Thursday, 28 July 2016

A partial & subjective list of the influences, inspirations and random thoughts behind The Quarantined City:

The short stories of Charles L Grant
My Name Is Red, Orhan Pamuk
Twin Peaks
The decades old associations of the smell resulting from an accidentally smashed jar of paprika
A school trip to Eyam circa 1985
The short stories of Jorge Borges
The experience of deja-vu
The baby from Trainspotting
Under The Volcano, Malcolm Lowry
My stag do, Cork
Six Characters In Search Of An Author, Pirandello
My cat (George)
The Strange Case Of Doctor Jekyll and Mister Hyde, Robert Louis Stevenson
The second-hand book-stall in the covered market, Oxford
The Dark Tower novels, Stephen King
What I think A Tale Of Two Cities is about, despite having never read it
The arboretum park, Nottingham
Invisible Cities, Calvino
Friends (no, really)
The drawings of Escher
It Only Comes Out At Night, Dennis Etchison
The music of Mogwai
Descriptions of real-life ‘near death experiences’
L’Auberge bar (Le Crotoy, France)
Weekend break to Rome
Memento Inception
The Double, Jose Saramago
The feeling of disorientation when visiting somewhere you've never been before, where the layout of the streets makes little sense
Auto De Fe, Elias Canetti
The Beautiful Strange, Shirley Jackson
The Exorcist, William Peter Blattey
The experience of deja-vu
Desolation Row, Bob Dylan
Northern Exposure
What happened to me the day my drink was spiked
The Plague, Albert Camus
Hard-Boiled Wonderland & The End Of The World, Haruki Murakami
The Orphanage
Ultraviolence, Lana Del Ray
The novels of Philip K Dick
Hempel’s Ravens paradox
The short stories of Ramsey Campbell
My hazy & no doubt woefully inaccurate understanding of modern physics & cosmology, especially quantum entanglement & parallel universes 
The City Of Glass, Paul Auster
The Information, Martin Amis
The lines from TS Eliot's Four Quartets I can remember 
Black Flowers, Steve Mosby
One specific scene in The Shining
Mrs Dalloway, Virginia Woolf
Ghost Story, Peter Straub
That drawing which is a young girl looked at one way, and an old woman the other
That drawing which is a rabbit looked at one way, and a duck the other

Thursday, 21 July 2016

The Quarantined City reviewed at Dark Musings

Many thanks to Anthony Watson who reviewed The Quarantined City on his Dark Musings site:

"All that has gone before is masterfully tied up in a brilliantly constructed conclusion. There is great joy to be had as each revelation is made; as each of the perplexing riddles seeded throughout the narrative are answered; as sense is finally made of the skilfully created confusion... It’s a masterclass in technique...I was blown away by The Quarantined City, loved its structure and its intelligence."

Monday, 18 July 2016

Edge-Lit 5: After

On Saturday I went to Edge-Lit 5 and had a wonderful time, as always. The whole day passed in much of a blur, so this post won't be as detailed as Mark West's latest Convention Report: he's a man who seems to remember everything that happened. Maybe the fact Mark doesn't drink helps...

Mark West, me, Peter Mark May
(photo by Peter Colborn)

But my post is a few impressionistic snapshots of what I remember from the day:

Sitting opposite someone on the train who was reading a Sarah Pinborough book so I was convinced they were 'one of us' and I almost struck up conversation... but no, they got off at Long Eaton. Poor sod.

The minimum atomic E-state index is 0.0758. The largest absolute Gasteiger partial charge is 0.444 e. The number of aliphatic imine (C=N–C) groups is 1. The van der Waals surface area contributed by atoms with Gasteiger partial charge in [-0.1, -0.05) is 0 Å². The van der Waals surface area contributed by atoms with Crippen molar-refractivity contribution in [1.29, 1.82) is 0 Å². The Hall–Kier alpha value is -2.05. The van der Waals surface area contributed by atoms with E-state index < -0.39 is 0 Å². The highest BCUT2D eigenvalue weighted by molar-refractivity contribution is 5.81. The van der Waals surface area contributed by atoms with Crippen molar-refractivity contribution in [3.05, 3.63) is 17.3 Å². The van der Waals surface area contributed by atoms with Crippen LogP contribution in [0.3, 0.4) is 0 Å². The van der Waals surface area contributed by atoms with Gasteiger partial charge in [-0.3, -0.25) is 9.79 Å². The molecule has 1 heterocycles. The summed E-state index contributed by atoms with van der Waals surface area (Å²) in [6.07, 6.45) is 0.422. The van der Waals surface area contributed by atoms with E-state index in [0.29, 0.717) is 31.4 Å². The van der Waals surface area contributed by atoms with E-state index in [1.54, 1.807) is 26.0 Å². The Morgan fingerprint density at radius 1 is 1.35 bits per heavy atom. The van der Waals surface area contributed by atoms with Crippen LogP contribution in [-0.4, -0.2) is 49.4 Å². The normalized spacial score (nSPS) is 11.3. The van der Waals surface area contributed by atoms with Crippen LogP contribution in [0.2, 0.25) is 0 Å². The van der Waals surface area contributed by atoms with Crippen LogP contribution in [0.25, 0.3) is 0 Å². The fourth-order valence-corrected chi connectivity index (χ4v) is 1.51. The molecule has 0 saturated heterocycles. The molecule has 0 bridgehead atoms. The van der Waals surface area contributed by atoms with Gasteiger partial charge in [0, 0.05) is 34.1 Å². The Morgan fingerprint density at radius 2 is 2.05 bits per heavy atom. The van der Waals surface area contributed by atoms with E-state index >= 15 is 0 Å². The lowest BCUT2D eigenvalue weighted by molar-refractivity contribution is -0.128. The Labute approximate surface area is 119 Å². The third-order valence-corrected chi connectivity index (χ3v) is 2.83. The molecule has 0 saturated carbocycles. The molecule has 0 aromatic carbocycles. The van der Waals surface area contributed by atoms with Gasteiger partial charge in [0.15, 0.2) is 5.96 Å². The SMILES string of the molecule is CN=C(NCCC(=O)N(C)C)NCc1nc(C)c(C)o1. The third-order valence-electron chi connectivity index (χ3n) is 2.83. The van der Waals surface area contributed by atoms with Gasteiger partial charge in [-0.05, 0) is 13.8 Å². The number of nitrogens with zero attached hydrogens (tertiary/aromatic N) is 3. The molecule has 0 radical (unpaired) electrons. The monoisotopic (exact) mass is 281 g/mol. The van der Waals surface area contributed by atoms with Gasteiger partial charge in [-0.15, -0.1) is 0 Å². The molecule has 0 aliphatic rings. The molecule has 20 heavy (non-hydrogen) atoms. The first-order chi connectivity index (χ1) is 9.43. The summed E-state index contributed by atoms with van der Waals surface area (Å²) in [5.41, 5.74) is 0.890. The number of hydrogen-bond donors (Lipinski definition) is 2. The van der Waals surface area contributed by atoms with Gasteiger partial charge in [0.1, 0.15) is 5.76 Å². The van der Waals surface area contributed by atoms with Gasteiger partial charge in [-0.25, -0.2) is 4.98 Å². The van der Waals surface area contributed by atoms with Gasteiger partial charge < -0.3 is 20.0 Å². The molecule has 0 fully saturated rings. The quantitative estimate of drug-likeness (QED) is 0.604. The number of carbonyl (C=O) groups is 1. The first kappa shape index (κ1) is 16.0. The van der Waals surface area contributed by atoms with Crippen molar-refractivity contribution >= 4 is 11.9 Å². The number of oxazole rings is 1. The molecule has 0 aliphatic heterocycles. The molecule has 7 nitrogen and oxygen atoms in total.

The launch for Trying To Be So Quiet (alongside Tracy Fahey launching her new collection and Exaggerated Press launching the Darker Battlefields anthology) seeming to go really well from what I could tell - I signed and sold a few books, so that was a good sign...

Buying some excellent looking books, including both those that launched alongside mine, The Grieving Stones by Gary McMahon, and the Hauntings anthology from NewCon Press

Good friends Mark West, Phil Sloman, Ross Warren, Lisa James, Steve Byrne, Kit Power and many more responding to my 'recent exciting review' in that most British of ways: by taking the piss.

Realising anew each time I signed a book (or in one case a contract) how truly shit my handwriting is.

Sitting discussing horror, ghosts and the past with Victoria Leslie in the sun while eating a delicious chorizo sandwich and fries from The Quad... only to hear Victoria repeat some of my bumbling ideas in her Supernatural Fiction panel later. She gave me credit for them though :)

The look of indignation on Steve's face when informing me they didn't serve beer before 11am...

Simon Bestwick continuing an animated political discussion we'd had online in the front page of his novel Hell's Ditch when he signed it for me. Still not convinced, Simon :)

My first mediocre convention curry. I blame Brexit.

Meeting friends old and new; and despite the risk of missing someone I'm going to list who I remember because these things really are about the people. So as well as the above, shout outs to: Priya Sharma, Peter Mark May, Holly Emma Ice, Dion Winton-Pollock, Andrew Hook, Nina Allen, Cate Gardner, Gary Couzens, John Travis, Johnny Mains, Ian Whates, Amanda Rutter, Terry Grimwood, Richard Farren Barber, Anthony Cowin, Ray Cluley, Roy Gray, Adele Wearing, Angelina Trevena, Gary McMahon, Steve Shaw, Yvonne Davis, Theresa Derwin, Greg James, Gary McMahon - with some of you it was all too fleeting a chat. Lets's rectify that over a pint that at the next one, okay?

Friday, 15 July 2016

The Quarantined City reviewed by The Guardian

The Quarantined City was reviewed today... in The Guardian. THE Guardian. Fucking hell.

Even better, it was a good review. A great one in fact - I'm slightly gobsmacked. After comparisons with a number of my favourite authors and inspirations, it ends like this: